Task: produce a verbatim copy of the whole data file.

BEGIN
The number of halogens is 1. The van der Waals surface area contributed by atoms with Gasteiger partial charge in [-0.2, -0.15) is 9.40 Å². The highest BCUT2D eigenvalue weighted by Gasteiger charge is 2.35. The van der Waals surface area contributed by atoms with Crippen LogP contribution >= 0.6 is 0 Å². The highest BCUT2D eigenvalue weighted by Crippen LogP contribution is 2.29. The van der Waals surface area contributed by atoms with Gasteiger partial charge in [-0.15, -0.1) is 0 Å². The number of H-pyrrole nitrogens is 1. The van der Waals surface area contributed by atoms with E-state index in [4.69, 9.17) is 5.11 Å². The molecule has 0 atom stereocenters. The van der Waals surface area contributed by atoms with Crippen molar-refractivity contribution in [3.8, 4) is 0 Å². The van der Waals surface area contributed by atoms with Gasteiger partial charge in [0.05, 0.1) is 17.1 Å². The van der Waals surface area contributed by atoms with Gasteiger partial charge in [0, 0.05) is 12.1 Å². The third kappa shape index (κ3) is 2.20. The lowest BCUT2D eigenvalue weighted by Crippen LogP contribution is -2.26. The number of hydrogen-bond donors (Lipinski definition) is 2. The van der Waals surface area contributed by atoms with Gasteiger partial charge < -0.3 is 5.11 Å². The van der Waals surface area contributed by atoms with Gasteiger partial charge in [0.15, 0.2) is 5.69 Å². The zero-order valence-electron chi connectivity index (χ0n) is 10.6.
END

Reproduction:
The number of halogens is 1. The van der Waals surface area contributed by atoms with Gasteiger partial charge in [-0.2, -0.15) is 9.40 Å². The highest BCUT2D eigenvalue weighted by Gasteiger charge is 2.35. The van der Waals surface area contributed by atoms with Crippen LogP contribution >= 0.6 is 0 Å². The highest BCUT2D eigenvalue weighted by Crippen LogP contribution is 2.29. The van der Waals surface area contributed by atoms with Gasteiger partial charge in [-0.15, -0.1) is 0 Å². The number of H-pyrrole nitrogens is 1. The van der Waals surface area contributed by atoms with E-state index in [4.69, 9.17) is 5.11 Å². The molecule has 0 atom stereocenters. The van der Waals surface area contributed by atoms with Crippen molar-refractivity contribution in [3.8, 4) is 0 Å². The van der Waals surface area contributed by atoms with Gasteiger partial charge in [0.05, 0.1) is 17.1 Å². The van der Waals surface area contributed by atoms with Gasteiger partial charge in [0, 0.05) is 12.1 Å². The third kappa shape index (κ3) is 2.20. The lowest BCUT2D eigenvalue weighted by Crippen LogP contribution is -2.26. The number of hydrogen-bond donors (Lipinski definition) is 2. The van der Waals surface area contributed by atoms with Gasteiger partial charge < -0.3 is 5.11 Å². The van der Waals surface area contributed by atoms with Gasteiger partial charge in [0.15, 0.2) is 5.69 Å². The zero-order valence-electron chi connectivity index (χ0n) is 10.6.